But many nature names are considered feminine. Some of these, like Sierra and Misty, sound feminine. Others, like Amber and Rose, have feminine associations. What if you like nature names, but you're having a boy?
Well, the good news is that many nature names are unisex. That is, they're used for both boys and girls. Below are some examples of unisex nature names.
Water-related names: Rain, River, Lake, Ocean
Sky-related names: Sky, Storm, Robin, Raven
Tree-related names: Cedar, Willow, Leaf
Other nature names: Jade, Thyme, Sage, Silver, Clover
(The name Robin was originally a diminutive of the name Robert, but nowadays the association with the bird is a bit stronger in people's minds.)
If you want a name that's just for boys, you'll have to dig a little deeper. Here are some ideas. Some of these are technically gender-neutral, but they're used so rarely for girls that I'd consider them masculine.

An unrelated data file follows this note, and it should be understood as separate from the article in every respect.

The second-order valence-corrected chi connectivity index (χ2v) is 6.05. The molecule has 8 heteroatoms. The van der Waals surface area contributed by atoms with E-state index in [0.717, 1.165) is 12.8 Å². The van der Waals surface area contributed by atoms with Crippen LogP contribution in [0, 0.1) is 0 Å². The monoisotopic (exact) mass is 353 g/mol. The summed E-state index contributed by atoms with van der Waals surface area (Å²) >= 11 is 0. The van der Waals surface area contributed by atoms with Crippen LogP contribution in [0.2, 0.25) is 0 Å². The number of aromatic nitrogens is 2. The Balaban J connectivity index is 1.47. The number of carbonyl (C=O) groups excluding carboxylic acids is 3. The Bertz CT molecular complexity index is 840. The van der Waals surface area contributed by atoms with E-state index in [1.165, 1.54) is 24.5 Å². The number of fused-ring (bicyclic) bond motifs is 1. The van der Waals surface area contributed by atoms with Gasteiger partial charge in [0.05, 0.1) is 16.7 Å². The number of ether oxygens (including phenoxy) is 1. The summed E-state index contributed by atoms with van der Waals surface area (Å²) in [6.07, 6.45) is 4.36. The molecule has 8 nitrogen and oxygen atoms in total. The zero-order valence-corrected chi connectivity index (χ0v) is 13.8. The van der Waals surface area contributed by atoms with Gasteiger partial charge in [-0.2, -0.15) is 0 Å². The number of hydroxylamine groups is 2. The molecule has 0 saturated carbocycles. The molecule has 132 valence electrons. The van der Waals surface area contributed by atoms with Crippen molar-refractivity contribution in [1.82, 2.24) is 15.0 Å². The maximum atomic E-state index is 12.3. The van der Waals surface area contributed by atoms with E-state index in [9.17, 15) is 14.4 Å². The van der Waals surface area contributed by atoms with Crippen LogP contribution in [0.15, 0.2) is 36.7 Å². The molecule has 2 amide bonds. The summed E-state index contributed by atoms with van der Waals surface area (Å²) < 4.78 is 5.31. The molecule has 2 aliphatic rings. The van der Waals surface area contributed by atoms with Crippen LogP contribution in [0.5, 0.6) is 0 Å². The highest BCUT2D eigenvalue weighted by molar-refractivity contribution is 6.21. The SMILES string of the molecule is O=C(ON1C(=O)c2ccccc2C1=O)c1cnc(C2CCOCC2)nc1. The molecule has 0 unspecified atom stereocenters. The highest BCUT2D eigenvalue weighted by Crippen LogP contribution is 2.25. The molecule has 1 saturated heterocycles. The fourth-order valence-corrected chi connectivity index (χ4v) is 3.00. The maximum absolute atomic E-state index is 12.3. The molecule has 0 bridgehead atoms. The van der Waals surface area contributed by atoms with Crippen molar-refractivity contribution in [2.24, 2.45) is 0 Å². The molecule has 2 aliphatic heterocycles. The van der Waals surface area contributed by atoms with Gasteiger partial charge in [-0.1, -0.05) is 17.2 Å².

Water-related names: Bay, Cove, Dune, Reef
Rock-related names: Canyon, Cliff, Stone, Rocky
Animal-related names: Colt, Wolf, Bear, Cougar, Tiger, Falcon, Hawk
Tree-related names: Forest, Hawthorn, Birch, Oak
Other nature names: North
Boy names that may not be as obviously nature-related include Craig, Clifford, Clifton, Glen/Glenn, Dale, Linden, Talon, Leo, Burl, Flint, Wolfgang, Jet, Douglas, Heath, Zephyr, Brooks, Cleveland, Peter (means stone), Orion, Stanley, Sylvester, Elwood, Ash and Rush.
There's also Jasper and Blaise, which didn't begin as nature names but happen to sound nature-y (Jasper is also the name of a stone, and Blaise sounds like the word blaze).
Also consider surnames that have outdoorsy definitions or associations, such as Hunter, Fisher, Thacher, Mason and Hudson.
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